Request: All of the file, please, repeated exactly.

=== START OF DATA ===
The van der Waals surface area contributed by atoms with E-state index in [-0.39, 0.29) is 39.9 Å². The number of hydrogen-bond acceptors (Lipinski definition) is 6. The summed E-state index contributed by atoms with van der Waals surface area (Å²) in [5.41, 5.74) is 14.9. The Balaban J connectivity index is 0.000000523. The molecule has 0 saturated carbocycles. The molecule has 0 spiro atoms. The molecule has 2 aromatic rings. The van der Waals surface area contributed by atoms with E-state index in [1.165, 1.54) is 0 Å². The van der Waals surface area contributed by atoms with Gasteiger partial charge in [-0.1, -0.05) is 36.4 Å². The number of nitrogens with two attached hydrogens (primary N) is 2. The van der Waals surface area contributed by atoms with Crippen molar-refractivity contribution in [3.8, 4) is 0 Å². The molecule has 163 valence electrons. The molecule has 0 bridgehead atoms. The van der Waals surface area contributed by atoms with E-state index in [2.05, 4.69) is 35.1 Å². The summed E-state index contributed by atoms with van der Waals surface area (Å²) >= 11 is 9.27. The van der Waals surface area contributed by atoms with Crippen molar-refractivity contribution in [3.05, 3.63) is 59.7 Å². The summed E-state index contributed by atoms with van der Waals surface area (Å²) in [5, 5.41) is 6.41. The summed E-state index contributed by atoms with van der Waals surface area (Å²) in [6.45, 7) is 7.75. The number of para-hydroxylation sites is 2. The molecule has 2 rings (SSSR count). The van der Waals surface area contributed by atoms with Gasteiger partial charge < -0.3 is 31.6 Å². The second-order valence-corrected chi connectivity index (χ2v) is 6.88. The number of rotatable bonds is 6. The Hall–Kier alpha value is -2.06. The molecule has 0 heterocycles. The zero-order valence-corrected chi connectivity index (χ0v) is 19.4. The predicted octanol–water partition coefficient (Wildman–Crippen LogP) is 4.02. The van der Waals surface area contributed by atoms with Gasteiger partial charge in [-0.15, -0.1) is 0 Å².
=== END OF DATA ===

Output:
The van der Waals surface area contributed by atoms with E-state index in [-0.39, 0.29) is 39.9 Å². The number of hydrogen-bond acceptors (Lipinski definition) is 6. The summed E-state index contributed by atoms with van der Waals surface area (Å²) in [5.41, 5.74) is 14.9. The Balaban J connectivity index is 0.000000523. The molecule has 0 saturated carbocycles. The molecule has 0 spiro atoms. The molecule has 2 aromatic rings. The van der Waals surface area contributed by atoms with E-state index in [1.165, 1.54) is 0 Å². The van der Waals surface area contributed by atoms with Gasteiger partial charge in [-0.1, -0.05) is 36.4 Å². The number of nitrogens with two attached hydrogens (primary N) is 2. The van der Waals surface area contributed by atoms with Crippen molar-refractivity contribution in [3.8, 4) is 0 Å². The molecule has 163 valence electrons. The molecule has 0 bridgehead atoms. The van der Waals surface area contributed by atoms with E-state index in [2.05, 4.69) is 35.1 Å². The summed E-state index contributed by atoms with van der Waals surface area (Å²) >= 11 is 9.27. The van der Waals surface area contributed by atoms with Crippen molar-refractivity contribution in [3.05, 3.63) is 59.7 Å². The summed E-state index contributed by atoms with van der Waals surface area (Å²) in [5, 5.41) is 6.41. The summed E-state index contributed by atoms with van der Waals surface area (Å²) in [6.45, 7) is 7.75. The number of para-hydroxylation sites is 2. The molecule has 2 rings (SSSR count). The van der Waals surface area contributed by atoms with Gasteiger partial charge < -0.3 is 31.6 Å². The second-order valence-corrected chi connectivity index (χ2v) is 6.88. The number of rotatable bonds is 6. The Hall–Kier alpha value is -2.06. The molecule has 0 heterocycles. The zero-order valence-corrected chi connectivity index (χ0v) is 19.4. The predicted octanol–water partition coefficient (Wildman–Crippen LogP) is 4.02. The van der Waals surface area contributed by atoms with Gasteiger partial charge in [-0.15, -0.1) is 0 Å².